ARTICLE: Tracking VDOT

As a follow-up to yesterday's article I thought it worthwhile to look at how development tracking would look in the older and more widespreadly used system VDOT as opposed to the newer TPL system I employ.
VDOT represents and adjusted VO2 max score (e.g. if you're VDOT 58, you are estimated to have a VO2 max of 58 ml of oxygen per minute per kilo of body weight). The system was created by the legendary coach Jack Daniels, pHD, and you can find an online copy of the VDOT charts here.

The chart is similar to Matt Fitzgerald's TPL system (indeed Matt based his system on the VDOT system but refined it in accordance with some newer data and other unspecified corrections) except that low is bad and high is good in the VDOT system (whereas the TPL system start high and drops low as you improve). This means you should see an upward trend not a downward trendline when plotting in your data.
Word of Caution
Dr. Daniels warns himself that the VDOT number, while providing an estimated VO2 max rating "may or may not match a laboratory-generated VO2max", and I encourage you not to pay too much heed to it if you decide to plot your results into the VDOT chart.

We shall see this in a moment as I was once measured as having a VO2 max score of 78 but have never created a performance anywhere near the vicinity of what that score implies. Also, remember that modern research suggests that athletes don't perform well because they have high VO2 max scores but rather they have high VO2 max scores because they perform well (the faster you run the more oxygen you take in, so if you can run fast you can take in more).

E.g. that my score was measured at 78 simply means that my breathing technique allowed me to pull in huge amounts of air to aid me running at relatively modest speeds back in 2008 when tests were conducted.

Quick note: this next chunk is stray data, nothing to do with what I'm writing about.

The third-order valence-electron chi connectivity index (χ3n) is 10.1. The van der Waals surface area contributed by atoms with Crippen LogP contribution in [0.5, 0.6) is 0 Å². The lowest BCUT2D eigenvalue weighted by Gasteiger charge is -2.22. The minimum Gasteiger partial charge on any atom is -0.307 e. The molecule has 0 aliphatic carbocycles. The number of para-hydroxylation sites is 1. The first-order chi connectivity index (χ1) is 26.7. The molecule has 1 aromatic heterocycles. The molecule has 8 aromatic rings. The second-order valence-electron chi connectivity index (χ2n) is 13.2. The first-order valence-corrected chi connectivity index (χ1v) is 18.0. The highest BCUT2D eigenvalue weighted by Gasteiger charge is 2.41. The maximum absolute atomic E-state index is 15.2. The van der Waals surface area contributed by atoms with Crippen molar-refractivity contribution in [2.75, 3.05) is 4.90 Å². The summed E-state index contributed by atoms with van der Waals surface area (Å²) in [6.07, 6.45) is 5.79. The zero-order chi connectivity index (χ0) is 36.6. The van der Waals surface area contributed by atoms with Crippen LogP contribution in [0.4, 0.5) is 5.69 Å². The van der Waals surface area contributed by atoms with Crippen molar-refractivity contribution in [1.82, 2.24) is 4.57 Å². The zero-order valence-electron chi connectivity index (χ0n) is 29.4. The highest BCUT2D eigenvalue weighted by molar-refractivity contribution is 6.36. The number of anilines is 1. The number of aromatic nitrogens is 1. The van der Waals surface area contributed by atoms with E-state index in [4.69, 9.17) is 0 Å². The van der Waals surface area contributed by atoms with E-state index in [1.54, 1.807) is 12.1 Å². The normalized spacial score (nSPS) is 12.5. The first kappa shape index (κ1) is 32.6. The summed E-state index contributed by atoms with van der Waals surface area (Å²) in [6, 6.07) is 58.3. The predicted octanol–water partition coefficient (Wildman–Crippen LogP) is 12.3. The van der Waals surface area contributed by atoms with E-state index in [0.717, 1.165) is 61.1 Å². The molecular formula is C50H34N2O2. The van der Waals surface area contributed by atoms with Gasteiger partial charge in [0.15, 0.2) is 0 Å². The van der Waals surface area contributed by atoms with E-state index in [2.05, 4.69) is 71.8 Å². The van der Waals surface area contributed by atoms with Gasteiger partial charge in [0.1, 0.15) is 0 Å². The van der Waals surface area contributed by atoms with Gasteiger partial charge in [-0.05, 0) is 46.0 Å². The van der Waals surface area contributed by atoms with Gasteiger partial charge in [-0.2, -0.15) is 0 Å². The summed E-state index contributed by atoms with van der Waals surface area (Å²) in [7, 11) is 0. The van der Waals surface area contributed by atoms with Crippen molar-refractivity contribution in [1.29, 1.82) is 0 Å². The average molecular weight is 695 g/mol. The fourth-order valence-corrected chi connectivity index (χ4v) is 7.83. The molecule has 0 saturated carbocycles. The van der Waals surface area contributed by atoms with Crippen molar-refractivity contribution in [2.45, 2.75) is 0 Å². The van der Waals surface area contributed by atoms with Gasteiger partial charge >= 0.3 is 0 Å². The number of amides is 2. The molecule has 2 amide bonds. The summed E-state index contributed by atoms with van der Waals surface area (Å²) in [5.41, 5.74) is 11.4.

VDOT vs. TPLTo the result: I cross-referenced my 12 data points from yesterday into the VDOT chart instead of the TPL chart and entered the VDOT scores in my table to generate a new chart.

Neither the VDOT nor the TPL method (or any other) can be exactly accurate for each individual but because of the large data trending used to generate them they are good average indications. Followingly checking your performances against multiple scientifically robust models serves a double-check. Given that TPL is based on VDOT, however, they'll almost invariably show almost similar trends and so it proves:


So in the VDOT system I started out at 46 before peaking out at 57 two and a half years later. The linear progression line shows the same clear trend that you see in the TPL system confirming the findings within the paradigm of these two models. (now it should be mentioned that the models are not scientifically controversial and quite reliable).

If anyone would prefer to get a VDOT chart rather than a TPL chart, feel free to email me on that likewise. Personally I'll be using both just to cross-check one against the other.

Comments

Colm O'Cnoic said…
This may also interest you. You plug in a recent race time and it gives you your VDOT (or enter your VDOT directly).

http://www.attackpoint.org/trainingpaces.jsp

Any website that has info on TPL?